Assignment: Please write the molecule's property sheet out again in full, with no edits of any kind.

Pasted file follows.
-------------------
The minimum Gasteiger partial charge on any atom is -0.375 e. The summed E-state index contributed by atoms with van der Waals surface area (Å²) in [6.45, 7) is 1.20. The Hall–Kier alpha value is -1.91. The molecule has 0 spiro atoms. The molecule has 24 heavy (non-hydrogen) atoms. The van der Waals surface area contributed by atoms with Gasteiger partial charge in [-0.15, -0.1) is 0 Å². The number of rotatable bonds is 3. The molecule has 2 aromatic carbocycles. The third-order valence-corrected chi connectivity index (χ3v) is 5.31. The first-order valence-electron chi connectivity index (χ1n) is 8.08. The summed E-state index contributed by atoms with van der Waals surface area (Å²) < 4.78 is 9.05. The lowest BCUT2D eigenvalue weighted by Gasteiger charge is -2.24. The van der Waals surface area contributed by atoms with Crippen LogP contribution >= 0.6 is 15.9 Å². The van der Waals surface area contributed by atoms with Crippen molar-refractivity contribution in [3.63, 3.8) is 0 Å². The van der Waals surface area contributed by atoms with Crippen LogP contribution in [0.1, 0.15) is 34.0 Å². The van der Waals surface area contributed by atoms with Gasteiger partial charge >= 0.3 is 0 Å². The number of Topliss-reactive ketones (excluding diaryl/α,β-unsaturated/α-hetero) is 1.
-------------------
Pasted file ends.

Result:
The minimum Gasteiger partial charge on any atom is -0.375 e. The summed E-state index contributed by atoms with van der Waals surface area (Å²) in [6.45, 7) is 1.20. The Hall–Kier alpha value is -1.91. The molecule has 0 spiro atoms. The molecule has 24 heavy (non-hydrogen) atoms. The van der Waals surface area contributed by atoms with Gasteiger partial charge in [-0.15, -0.1) is 0 Å². The number of rotatable bonds is 3. The molecule has 2 aromatic carbocycles. The third-order valence-corrected chi connectivity index (χ3v) is 5.31. The first-order valence-electron chi connectivity index (χ1n) is 8.08. The summed E-state index contributed by atoms with van der Waals surface area (Å²) < 4.78 is 9.05. The lowest BCUT2D eigenvalue weighted by Gasteiger charge is -2.24. The van der Waals surface area contributed by atoms with Crippen LogP contribution >= 0.6 is 15.9 Å². The van der Waals surface area contributed by atoms with Crippen molar-refractivity contribution in [3.63, 3.8) is 0 Å². The van der Waals surface area contributed by atoms with Crippen LogP contribution in [0.1, 0.15) is 34.0 Å². The van der Waals surface area contributed by atoms with Gasteiger partial charge >= 0.3 is 0 Å². The number of Topliss-reactive ketones (excluding diaryl/α,β-unsaturated/α-hetero) is 1.